Fiscal Cliff Notes
The AMT Set to Squeeze the Middle Class
Tuesday, November 6, 2012 - 12:08am
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If Congress and the White House can’t agree before the end of the year on how to prevent a fiscal cliff crisis, middle-class families will be shocked by the size of their 2012 tax bill. The Washington Post’s Lori Montgomery reports that among the slew of tax increases or expiring tax cuts set to take effect in early January is the Alternative Minimum Tax, or AMT, that will hit  middle-income taxpayers as well as wealthier Americans.

The AMT was originally created to make sure the rich couldn’t escape paying at least some income taxes. But unless Congress blocks it, the AMT will boost the average 2012 tax bill by $3,700 for more than 26 million middle-income earners. Unlike other tax hikes set for next year, the AMT bill would come due almost immediately and would be very difficult to fix or retract after the 2012 tax year ends on Dec. 31, according to the IRS.

Typically, the AMT is adjusted for inflation and targets 4 to 5 million taxpayers with annual incomes of between $200,000 and $1 million. This year, however, the inflation patch that prevented millions of people from being pushed into a higher tax bracket and having  to pay the AMT is expiring, and without another extension,   millions of middle class taxpayers will feel the pain.  –  Read more at the Washington Post

BAUCUS: OBAMA HAS A PLAN FOR THE CLIFF  Senate Finance Committee Chairman Max Baucus, D-Mont., told Politico’s Manu Raju that he expects President Obama to lay out a “balanced” plan to avert the fiscal cliff and drive the lame-duck session deficit talks. Baucus  essentially was expanding on what the president told the Des Moines Register two weeks ago – that he was “absolutely confident” he could negotiate a “grand bargain” with GOP and Democratic congressional leaders. "I expect that the president, soon after the election, is going to make a proposal to the Congress that’s balanced, got some spending cuts and some revenue-raisers, and it’s not too draconian because we can’t stifle the economic growth that we’re moving toward, that’s being maintained,” Baucus said.  “At the same time, we’re getting that debt down.”  -  Read more at Politico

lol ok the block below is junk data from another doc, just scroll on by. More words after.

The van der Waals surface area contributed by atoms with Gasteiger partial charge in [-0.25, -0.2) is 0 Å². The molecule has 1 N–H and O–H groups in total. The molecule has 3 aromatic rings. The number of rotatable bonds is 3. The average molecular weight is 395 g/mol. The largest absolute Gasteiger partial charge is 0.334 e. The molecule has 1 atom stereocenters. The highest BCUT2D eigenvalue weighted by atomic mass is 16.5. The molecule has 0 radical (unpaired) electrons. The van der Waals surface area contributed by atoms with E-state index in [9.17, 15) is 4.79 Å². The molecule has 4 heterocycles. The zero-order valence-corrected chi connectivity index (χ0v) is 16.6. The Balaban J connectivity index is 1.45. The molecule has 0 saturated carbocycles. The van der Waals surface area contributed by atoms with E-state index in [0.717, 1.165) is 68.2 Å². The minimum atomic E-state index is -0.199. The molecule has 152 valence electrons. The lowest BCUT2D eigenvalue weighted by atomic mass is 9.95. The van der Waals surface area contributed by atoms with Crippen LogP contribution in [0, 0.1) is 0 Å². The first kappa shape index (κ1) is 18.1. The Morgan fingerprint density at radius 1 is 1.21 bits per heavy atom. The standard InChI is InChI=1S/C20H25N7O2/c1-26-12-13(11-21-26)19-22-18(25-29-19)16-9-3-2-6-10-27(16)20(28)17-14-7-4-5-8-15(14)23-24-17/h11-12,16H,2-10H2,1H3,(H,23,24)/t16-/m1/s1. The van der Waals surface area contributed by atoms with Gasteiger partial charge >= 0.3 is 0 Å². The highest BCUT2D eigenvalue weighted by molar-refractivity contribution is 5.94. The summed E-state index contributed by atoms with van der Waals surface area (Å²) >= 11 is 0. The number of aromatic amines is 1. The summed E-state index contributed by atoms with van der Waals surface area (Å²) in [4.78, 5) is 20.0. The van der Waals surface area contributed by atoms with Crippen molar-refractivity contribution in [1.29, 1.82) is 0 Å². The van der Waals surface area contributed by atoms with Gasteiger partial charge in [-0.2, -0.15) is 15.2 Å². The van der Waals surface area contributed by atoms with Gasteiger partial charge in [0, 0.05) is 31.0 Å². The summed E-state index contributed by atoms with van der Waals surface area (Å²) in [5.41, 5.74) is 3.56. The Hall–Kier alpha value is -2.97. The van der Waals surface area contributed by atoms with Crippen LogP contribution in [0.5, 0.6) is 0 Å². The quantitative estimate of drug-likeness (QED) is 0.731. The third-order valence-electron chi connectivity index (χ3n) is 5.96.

BOEHNER DOWN ON LAME DUCK SESSION   House Speaker John Boehner, R-Ohio, tried to douse the president’s confidence that a major deficit reduction and tax deal could be pulled together shortly after the election. Boehner told CNN on Sunday that the best that could be hoped for during the lame duck session is a temporary fix to postpone the scheduled deep cuts in defense spending and blocking the expiration of the Bush era income tax cuts. Even a temporary fix will be difficult to pass, he added.

"Lame duck Congresses aren’t known for doing big things and probably shouldn’t do big things, so I think the best you can hope for is a bridge,” Boehner said.  -  Read more at CNN

CLIFF, WHAT CLIFF?  The election does not give a mandate on how to compromise and resolve the fiscal cliff. Given the extreme negative tenor of the campaign, the losers may believe they lost not on the merit of their positions, but because their opponent was a more effective mudslinger. This does not bode well for the lame-duck session that extends into January.

The cliff has been virtually forgotten in the election campaign. In the six hours of Presidential and Vice Presidential debates it was only briefly mentioned once. Meanwhile the gap on many issues has widened. Both sides have hardened their positions on taxes: President Obama has made tax increases on the wealthy a centerpiece of his budget plan, while Republicans have been equally adamant that taxes should not go up for “job creators.”

The divide on nondefense spending has widened as House budgets have called for even deeper cuts than under the sequester. Democrats initially seemed ready to give up on another payroll tax cut extension, but recent press reports suggest it is back on the table. The cost of Hurricane Sandy may prompt another debate about whether funding for FEMA should be offset by cuts elsewhere.  Read more at Bank of America/Merrill Lynch

Washington Correspondent Brianna Ehley, based in D.C., covers Congress, government agencies and spending issues, health care, and tax and economic policy for The Fiscal Times.